So with that in mind, here’s what we consider to be the best drum heads for Metal…

15: Evans Genera HD Dry drum head for Metal

Enjoy this review of the best drum heads & eager for more? Dive into our latest Percussion Instrument Reviews, as well as sample our know-how on All Types Of Musical Instruments. Recently, we also did a rundown of the Best Stands For Snare Drums + the Best Junior Drum Kits, which may also be worth a read.

cheap & reliable drum heads

Or, if you’re here purely to learn more about finding the best drum head, keep reading & we’ll answer even more of your burning questions…

Remo and Evans are two of the best drumhead choices amongst players. Both of these drumheads can be excellent for louder music styles, especially since they make a full ‘big’ sound. However, there are some differences between the two that we would like to get into. 

  1. The Remo drumhead gives a warmer, richer, and much more ‘opened’ feel or sound as compared to the Evans.
  2. The Evans drum head has greater endurance. It may not seem like as important at first, but endurance is one aspect you need to keep in mind if one is opting for these drum heads.
  3. The Evans drum heads are also able to generate more restricted sound than the Remo (Some drummers consider this to be ‘plasticky’). 

So more or less, it completely depends on the head style type you’re used to! To summarise the sounds, Remo heads generally are punchier and have significantly less endurance than an Evan head.

Before you start hunting for the finest rock drumming heads, you must have basic knowledge of how drumheads are classified and what distinguishes them. When you’ve acquired this knowledge, distinguishing between the popular models will be a piece of cake. To help you with your search, we’ve made a list of the top three Rock drumheads based on three categories: Kick, Snare, and Tom!

  • Kick – Evans EC Reverse Dot
  • Snare – Aquarian Triple Threat
  • Tom – Evans G2 Clear

Of course, they do!

Every musician should know how to take care of their gear properly. The same goes for drummers. Yes, drum heads do make a difference. So if you want the drum system to sound fantastic, you must understand when to change the drumheads. Since the drumhead is the primary point of contact on the drum kit, the grade of the drumhead determines the sound quality the equipment can create

The answer is very straightforward for louder drumming. 2-ply drumheads (sometimes called double-ply or even dual-ply) are the ideal option if you want loud drum heads, as these can improve your cut and attack in noisy settings such as metal, rock, or punk tunes. However, if you can get your hands on 2-ply drumheads, particularly with thicker drumheads, it’s the best thing to do because they can withstand stronger striking.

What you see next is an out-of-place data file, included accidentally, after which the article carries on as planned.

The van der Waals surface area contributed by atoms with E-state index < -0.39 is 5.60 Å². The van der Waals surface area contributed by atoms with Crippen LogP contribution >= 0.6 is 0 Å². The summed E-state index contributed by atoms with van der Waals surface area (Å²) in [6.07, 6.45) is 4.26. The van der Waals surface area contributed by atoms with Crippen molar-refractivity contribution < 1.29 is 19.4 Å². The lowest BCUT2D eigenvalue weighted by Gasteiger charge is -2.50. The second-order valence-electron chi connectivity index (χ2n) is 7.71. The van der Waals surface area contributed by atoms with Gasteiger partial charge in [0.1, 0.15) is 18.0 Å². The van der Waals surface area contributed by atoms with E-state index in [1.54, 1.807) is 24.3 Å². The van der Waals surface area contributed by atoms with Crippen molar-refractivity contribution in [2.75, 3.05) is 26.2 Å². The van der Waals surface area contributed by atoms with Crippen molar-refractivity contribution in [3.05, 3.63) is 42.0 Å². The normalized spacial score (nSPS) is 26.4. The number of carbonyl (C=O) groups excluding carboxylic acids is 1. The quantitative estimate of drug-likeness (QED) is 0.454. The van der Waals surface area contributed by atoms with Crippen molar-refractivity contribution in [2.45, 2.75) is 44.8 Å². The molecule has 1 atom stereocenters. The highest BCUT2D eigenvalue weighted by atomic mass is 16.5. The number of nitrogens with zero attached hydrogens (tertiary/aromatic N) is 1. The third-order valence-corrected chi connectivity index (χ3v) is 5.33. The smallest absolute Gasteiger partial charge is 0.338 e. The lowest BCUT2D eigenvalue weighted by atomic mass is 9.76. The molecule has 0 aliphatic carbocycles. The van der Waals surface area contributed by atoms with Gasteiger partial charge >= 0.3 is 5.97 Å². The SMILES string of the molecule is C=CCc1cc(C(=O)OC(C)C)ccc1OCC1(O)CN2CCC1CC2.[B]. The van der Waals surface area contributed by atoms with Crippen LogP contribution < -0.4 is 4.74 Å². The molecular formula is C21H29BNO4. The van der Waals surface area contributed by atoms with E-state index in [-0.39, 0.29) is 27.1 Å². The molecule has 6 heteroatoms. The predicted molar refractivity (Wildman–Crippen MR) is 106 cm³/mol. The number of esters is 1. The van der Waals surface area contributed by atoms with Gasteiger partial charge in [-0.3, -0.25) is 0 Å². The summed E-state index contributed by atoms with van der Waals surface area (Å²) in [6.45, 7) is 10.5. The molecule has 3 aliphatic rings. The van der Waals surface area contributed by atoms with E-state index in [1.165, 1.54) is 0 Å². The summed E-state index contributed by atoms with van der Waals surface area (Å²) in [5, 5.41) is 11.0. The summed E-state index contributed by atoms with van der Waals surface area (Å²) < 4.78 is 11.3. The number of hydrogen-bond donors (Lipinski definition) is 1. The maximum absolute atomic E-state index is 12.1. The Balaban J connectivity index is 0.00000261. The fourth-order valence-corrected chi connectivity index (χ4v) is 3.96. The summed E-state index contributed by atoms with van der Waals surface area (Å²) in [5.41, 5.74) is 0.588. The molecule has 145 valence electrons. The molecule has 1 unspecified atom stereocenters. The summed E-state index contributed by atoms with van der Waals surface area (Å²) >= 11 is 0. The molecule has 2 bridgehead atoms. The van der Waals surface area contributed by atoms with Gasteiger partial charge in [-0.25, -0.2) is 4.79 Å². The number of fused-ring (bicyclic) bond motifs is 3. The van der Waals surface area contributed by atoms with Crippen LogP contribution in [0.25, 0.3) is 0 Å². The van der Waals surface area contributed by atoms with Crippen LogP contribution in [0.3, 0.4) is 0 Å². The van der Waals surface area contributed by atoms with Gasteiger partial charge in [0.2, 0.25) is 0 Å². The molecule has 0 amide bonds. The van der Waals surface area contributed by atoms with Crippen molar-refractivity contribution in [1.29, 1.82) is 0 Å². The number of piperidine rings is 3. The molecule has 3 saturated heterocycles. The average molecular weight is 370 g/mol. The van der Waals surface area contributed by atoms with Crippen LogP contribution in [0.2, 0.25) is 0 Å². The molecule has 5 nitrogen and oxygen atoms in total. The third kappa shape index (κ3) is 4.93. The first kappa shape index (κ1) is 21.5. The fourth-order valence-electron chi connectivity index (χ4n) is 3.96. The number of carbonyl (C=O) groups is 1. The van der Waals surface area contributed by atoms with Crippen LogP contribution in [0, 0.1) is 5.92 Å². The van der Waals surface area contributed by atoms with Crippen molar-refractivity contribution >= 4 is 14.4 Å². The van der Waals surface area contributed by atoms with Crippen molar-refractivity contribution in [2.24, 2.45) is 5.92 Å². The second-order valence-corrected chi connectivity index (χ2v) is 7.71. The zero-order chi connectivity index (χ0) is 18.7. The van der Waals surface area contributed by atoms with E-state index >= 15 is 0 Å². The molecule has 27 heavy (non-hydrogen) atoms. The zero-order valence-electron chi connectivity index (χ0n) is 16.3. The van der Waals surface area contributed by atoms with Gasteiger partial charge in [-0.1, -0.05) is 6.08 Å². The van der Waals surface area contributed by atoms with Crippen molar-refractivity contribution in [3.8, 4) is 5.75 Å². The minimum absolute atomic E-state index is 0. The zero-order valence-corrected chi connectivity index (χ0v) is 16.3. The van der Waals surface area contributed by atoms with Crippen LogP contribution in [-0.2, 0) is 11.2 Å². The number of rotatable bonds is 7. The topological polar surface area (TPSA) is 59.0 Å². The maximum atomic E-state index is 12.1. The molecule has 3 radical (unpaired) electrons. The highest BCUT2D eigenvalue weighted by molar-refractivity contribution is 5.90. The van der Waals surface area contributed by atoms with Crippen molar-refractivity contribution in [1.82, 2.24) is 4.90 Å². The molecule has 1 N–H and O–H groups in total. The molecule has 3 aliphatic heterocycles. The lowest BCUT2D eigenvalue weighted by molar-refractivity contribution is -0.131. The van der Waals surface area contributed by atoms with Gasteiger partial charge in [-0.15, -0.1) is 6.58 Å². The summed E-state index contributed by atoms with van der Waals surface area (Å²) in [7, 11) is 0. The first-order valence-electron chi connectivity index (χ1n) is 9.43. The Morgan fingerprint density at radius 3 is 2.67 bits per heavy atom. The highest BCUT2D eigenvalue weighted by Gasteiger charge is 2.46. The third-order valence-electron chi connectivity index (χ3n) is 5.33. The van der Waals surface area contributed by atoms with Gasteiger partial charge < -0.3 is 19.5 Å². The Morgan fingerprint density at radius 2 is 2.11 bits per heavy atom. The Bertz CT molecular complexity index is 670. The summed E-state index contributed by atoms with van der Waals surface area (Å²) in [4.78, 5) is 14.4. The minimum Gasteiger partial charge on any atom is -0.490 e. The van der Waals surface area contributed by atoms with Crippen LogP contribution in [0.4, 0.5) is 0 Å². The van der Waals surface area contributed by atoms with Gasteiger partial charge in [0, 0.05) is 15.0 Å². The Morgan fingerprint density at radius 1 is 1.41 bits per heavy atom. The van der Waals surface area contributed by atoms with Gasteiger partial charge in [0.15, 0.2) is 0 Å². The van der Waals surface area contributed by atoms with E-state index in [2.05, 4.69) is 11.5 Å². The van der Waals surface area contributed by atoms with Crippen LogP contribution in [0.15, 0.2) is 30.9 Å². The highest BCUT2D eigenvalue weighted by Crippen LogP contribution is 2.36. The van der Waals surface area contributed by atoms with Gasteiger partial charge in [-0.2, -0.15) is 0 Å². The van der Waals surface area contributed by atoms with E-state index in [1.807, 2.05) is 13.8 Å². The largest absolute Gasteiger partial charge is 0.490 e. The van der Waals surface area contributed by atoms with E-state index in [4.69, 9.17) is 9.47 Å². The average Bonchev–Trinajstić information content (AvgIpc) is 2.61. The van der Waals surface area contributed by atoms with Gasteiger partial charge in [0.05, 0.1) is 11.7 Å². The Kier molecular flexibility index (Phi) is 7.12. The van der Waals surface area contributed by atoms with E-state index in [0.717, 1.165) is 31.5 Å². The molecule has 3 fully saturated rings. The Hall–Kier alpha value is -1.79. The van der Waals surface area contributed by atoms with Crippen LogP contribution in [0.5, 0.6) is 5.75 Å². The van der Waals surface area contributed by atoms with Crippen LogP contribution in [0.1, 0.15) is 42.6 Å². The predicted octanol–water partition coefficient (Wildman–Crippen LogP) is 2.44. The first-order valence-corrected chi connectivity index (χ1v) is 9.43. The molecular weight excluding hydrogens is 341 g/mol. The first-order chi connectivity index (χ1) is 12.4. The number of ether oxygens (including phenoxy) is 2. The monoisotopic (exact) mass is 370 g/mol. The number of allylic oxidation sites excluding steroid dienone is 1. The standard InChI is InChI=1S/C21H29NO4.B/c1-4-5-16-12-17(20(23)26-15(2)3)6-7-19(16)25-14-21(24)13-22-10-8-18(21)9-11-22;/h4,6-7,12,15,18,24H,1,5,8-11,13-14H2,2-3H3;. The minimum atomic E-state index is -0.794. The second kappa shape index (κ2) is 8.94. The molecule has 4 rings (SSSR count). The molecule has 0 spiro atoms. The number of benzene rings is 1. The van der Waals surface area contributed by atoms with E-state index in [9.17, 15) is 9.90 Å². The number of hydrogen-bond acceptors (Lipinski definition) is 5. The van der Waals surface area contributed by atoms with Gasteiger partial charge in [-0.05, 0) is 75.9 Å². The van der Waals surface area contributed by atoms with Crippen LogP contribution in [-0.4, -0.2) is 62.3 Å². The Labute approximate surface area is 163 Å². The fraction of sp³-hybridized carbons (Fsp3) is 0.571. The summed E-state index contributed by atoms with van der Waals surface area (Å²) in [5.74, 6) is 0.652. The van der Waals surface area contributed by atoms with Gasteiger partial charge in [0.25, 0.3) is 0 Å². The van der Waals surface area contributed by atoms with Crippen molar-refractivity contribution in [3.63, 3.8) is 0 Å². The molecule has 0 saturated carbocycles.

So now the question you probably want to be answered is ‘What’s the highest-quality 2-ply drumhead money can buy?’ We did some digging. Most users opt for the Remo Clear Power stroke P4; it is a good investment if you want strong, distinct sound. These heads have excellent range and are ideal for use in loud situations. 

When the drum of the drumhead is hit, the ‘strike’ is the early sharp punch or crack that is heard first. Even in loud environments, the louder the strike on the drumhead, the more chances it makes a louder sound. Yes, it is right that thicker drum heads are louder though this can be reduced if the drumhead is overly thick or has excessive dampening.

Many people have this confusion in mind if clear or coated drum heads produce different sounds or not. The coated drumhead choices are necessary for snare drum heads instruments if users perform using brushes. Coated drumheads tend to muffle the tone slightly. 

In comparison, clear drumheads produce brighter and more open sounds. Users with a clear snare head won’t be capable of producing that sandpaper effect. Clear versions will provide more punch, though.

But again, the choice between the two comes down to personal preference. 

Aquarian Classic Clear drumheads are a great option for a large, continuous duration and a blended tone when used as resonant tom or bass drumheads. They work well with any batter drumhead and will make your drums ring loudly. These drumheads are a fantastic option if you’re uncertain of the signature tone you want. 

There are various drum heads, each producing different sound effects. For example, a white or black-coated drumhead provides a mild muffled effect. 

The texture or finish of a coated snare head performs better when you use it with brushes, and many jazz drum players use clear heads with the toms and a traditional, white-coated head with the snare drum. 

In comparison, non-coated heads will have much more thrust and a louder, less controlled tone. Even when set at the very same tune, coated heads sound warmer when contrasted beside each other to a non-coated head.

Many people have different opinions on this topic, and it’s a whole debate, but it’s always good to hear what professionals have to say and build your insight on it. Professionals provide a few helpful suggestions for those who are just starting or haven’t yet developed a preference for replacing their drumheads.

Users should replace the heads every six months if they play and practice very often. Your set will probably be out of sync if the drumhead has scratches, dents, or splits. To avoid an impending rupture on the bass drum, ensure the beater isn’t poking the holes in the drumhead. Also, whenever the sound of the drumhead feels disturbed, know it’s time to change the drumhead.